Report: Ameren Looking to Circumvent New Illinois Energy Law
Downstate electric and gas utility provider Ameren Illinois is seeking to reduce its energy efficiency goals below standards set by the state’s new clean energy law, according to a report released Tuesday by the Natural Resources Defense Council.
Hailed as one of the most significant pieces of state energy legislation passed in the U.S. in decades, Illinois’ Future Energy Jobs Act ties energy efficiency standards to performance-based incentives that financially reward utility companies for exceeding targets and imposes penalties if they fall short.
In June, Ameren Illinois filed its initial four-year energy efficiency plan with the Illinois Commerce Commission, as required under the new law. But the company’s plan does not meet any of the annual saving targets prescribed by the statute, according to NRDC’s report.
If the company's plan is accepted, the lower target will allow Ameren to claim bonuses while spending less on efficiency programs that help customers save money, such as weatherization and rebates for high-efficiency appliances, according to the report.
The company’s plan would also jeopardize new jobs and limit electricity savings for customers, NRDC says.
“Ameren Illinois’ weakened goals slash the energy efficiency savings that would otherwise cut bills and create jobs downstate,” said Noah Garcia of NRDC’s Midwest Program in a press release. “Ameren Illinois can meet its targets set in the law, and the Commission should reject any proposal that suggests otherwise.”
Under the new law, Ameren Illinois is required to achieve 16 percent annual savings by 2030 relative to average annual electricity sales over the past three years. But in its first energy plan filing, Ameren asked the state to allow its target to be reduced by nearly 30 percent below the required target.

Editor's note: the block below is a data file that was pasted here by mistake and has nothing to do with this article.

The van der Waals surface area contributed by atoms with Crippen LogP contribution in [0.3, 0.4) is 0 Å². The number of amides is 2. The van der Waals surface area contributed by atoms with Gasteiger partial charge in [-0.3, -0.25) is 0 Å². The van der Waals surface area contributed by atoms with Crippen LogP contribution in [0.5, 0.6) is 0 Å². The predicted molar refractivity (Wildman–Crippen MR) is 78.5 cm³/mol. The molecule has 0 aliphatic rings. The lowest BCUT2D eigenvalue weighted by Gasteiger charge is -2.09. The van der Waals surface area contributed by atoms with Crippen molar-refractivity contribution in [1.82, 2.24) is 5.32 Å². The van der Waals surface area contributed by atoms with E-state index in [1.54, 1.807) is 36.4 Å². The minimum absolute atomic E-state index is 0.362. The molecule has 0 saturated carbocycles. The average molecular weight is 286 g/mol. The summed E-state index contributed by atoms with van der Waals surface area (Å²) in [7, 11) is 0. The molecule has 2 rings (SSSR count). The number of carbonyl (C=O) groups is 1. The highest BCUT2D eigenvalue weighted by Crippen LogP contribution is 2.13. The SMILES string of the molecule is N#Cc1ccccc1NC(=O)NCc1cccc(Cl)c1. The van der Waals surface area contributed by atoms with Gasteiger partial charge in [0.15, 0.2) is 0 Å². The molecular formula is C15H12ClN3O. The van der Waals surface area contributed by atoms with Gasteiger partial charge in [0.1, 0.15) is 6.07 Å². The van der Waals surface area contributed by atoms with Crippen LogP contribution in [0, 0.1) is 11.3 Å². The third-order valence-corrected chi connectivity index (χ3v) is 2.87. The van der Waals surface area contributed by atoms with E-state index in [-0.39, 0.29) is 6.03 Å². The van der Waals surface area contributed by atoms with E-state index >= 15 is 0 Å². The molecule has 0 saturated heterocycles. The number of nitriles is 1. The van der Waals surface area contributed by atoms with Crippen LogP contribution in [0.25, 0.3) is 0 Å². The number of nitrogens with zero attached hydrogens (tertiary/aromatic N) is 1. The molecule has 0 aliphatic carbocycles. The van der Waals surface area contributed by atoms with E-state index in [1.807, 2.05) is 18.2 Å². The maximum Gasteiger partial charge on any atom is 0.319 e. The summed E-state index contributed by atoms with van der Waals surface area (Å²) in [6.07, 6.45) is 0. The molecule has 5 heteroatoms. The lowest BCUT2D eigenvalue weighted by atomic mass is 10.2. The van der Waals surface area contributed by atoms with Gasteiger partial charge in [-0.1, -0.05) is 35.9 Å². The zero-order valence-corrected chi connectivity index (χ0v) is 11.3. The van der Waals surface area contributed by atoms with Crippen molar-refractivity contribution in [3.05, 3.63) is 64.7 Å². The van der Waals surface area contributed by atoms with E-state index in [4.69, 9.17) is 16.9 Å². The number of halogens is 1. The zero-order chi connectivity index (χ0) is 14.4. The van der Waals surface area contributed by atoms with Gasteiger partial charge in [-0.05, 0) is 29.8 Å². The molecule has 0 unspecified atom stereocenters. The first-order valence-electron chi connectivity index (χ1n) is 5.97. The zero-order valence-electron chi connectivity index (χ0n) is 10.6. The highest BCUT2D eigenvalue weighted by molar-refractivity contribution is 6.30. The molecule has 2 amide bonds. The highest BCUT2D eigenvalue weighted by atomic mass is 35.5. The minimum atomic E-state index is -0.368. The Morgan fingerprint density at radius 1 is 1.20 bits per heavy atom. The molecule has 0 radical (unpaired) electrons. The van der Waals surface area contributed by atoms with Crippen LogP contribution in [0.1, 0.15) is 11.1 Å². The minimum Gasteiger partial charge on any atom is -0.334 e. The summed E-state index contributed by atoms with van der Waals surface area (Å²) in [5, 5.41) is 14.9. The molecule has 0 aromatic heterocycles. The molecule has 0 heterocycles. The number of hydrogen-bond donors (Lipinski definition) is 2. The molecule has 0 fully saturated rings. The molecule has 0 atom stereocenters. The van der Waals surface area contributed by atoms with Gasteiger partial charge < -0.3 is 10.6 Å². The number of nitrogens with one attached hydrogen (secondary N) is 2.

The Peoria-based company serves 1.2 million electric and 816,000 natural gas customers in central and southern Illinois.
Fellow utility provider ComEd, meanwhile, filed plans that meet savings goals established by the new law, according to NRDC. ComEd, which serves 3.8 million homes and business in northern Illinois, is not requesting an adjustment of its savings goal, unlike Ameren.
Illinois’ new energy law could create more than 7,000 jobs per year and add $700 million to the state’s economy by 2030, according to NRDC. But the gains will only be realized if utility companies like Ameren fully implement provisions established by the law, the organization says.
Representatives from Ameren Illinois could not immediately be reached for comment.
Read the full NRDC report here.
Follow Alex Ruppenthal on Twitter: @arupp
Jan. 26: On Thursday, the Illinois Environmental Council released its Environmental Scorecard, highlighting the top pieces of environmental legislation (and legislators) from 2016.
Dec. 6: A controversial energy bill is set to be signed by Gov. Bruce Rauner on Wednesday. We hear from both sides of the debate over the Future Energy Jobs Bill.
Nov. 22: Will there be a radical change in how consumers pay electricity bills in Illinois?